Is living in a dungeon bad for your health?

Is living in a dungeon bad for your health?

Is living in a dungeon bad for your health?

Answers to your questions about the news.
April 29 2008 4:52 PM

Life in an Austrian Dungeon

What 24 years in a windowless basement will do to your health.

The cellar of Josef Fritz. Click image to expand.
The basement where the daughter and her children were imprisoned

Josef Fritzl, the Austrian man who imprisoned his daughter in a cellar for 24 years and fathered seven children with her, is facing prosecution for rape, abduction, incest, and possibly murder. One of the seven kids died (hence the possible murder charge), three were raised by their grandmother aboveground, and three others spent their entire lives in a windowless, 60-square-meter hellhole. Is living in a dungeon bad for your health?

Yes, but not as bad as you might think. From a medical standpoint, there's one major problem with underground living: the absence of natural light. Lack of exposure to sunshine increases the risk of vitamin D deficiency, which causes rickets and other bone diseases including osteoporosis. Vitamin D malnutrition may also lead to chronic diseases such as high blood pressure. Unless you eat huge amounts of fish—cod liver oil every day for lunch, for example—it's difficult to obtain sufficient vitamin D from natural food sources alone. It's possible, however, to get the vitamin through dietary supplements.

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Another health hazard for the forcibly homebound is lack of exercise. Sixty square meters isn't much space for a cardiovascular workout. If the Fritzls weren't getting their heart rates up regularly, then they're all at risk for heart disease and obesity.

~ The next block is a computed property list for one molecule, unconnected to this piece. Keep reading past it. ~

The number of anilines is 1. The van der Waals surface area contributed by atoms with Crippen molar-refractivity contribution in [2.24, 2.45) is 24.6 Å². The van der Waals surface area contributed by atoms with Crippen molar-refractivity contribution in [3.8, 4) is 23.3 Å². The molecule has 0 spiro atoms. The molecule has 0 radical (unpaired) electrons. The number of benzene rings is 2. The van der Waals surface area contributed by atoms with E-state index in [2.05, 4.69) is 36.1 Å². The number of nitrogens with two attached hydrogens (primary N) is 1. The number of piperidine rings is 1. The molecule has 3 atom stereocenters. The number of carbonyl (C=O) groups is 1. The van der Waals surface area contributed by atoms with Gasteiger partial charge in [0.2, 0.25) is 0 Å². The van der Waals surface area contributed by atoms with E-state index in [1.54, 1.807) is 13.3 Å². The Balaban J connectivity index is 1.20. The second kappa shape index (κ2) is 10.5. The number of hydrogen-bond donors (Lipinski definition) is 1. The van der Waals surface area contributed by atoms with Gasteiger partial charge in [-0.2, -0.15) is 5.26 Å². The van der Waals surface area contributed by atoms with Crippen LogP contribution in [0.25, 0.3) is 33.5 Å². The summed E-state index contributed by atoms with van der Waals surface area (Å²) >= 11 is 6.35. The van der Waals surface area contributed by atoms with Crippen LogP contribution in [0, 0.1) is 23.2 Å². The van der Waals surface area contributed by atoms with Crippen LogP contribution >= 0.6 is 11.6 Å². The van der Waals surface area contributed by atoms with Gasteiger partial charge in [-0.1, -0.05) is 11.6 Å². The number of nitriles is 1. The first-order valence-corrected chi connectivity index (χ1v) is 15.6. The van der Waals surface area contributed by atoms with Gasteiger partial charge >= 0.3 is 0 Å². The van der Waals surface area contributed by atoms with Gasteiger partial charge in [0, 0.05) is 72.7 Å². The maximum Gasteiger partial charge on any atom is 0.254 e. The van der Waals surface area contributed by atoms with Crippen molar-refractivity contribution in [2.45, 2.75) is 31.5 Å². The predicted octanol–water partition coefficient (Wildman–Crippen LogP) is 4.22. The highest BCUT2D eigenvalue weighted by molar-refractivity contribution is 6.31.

While fresh air isn't a health requirement per se, poor ventilation can lead to a host of medical problems. Humidity encourages the growth of mold, which can trigger allergies and asthma attacks. If one person gets sick, it's dangerous for others to breathe the same air. Of course, the subterranean family never had direct contact with the outside world, but they were exposed to bacteria via contact with Josef, so they weren't entirely cut off from diseases, airborne or otherwise.

Scientific studies on the physical effects of long-term confinement in prison aren't especially pertinent here since prisoners generally have more space to roam around and more access to fresh air than the Fritzls did. But another famous Austrian kidnapping case might shed some light. Natascha Kampusch was abducted at the age of 10 in 1998 and held captive in a small, windowless cellar. After the first several months, she had access to the upstairs house and, occasionally, to the garden, but she spent nights in the basement. When she finally escaped in 2006, she was thin (just a little more than 100 pounds) and hadn't grown much (about 6 inches), but otherwise, she was in good health.

Explainer thanks Mark Schattner of the Memorial Sloan-Kettering Cancer Centerand Slate contributor Sydney Spiesel of the Yale University School of Medicine.

Juliet Lapidos is a staff editor at the New York Times.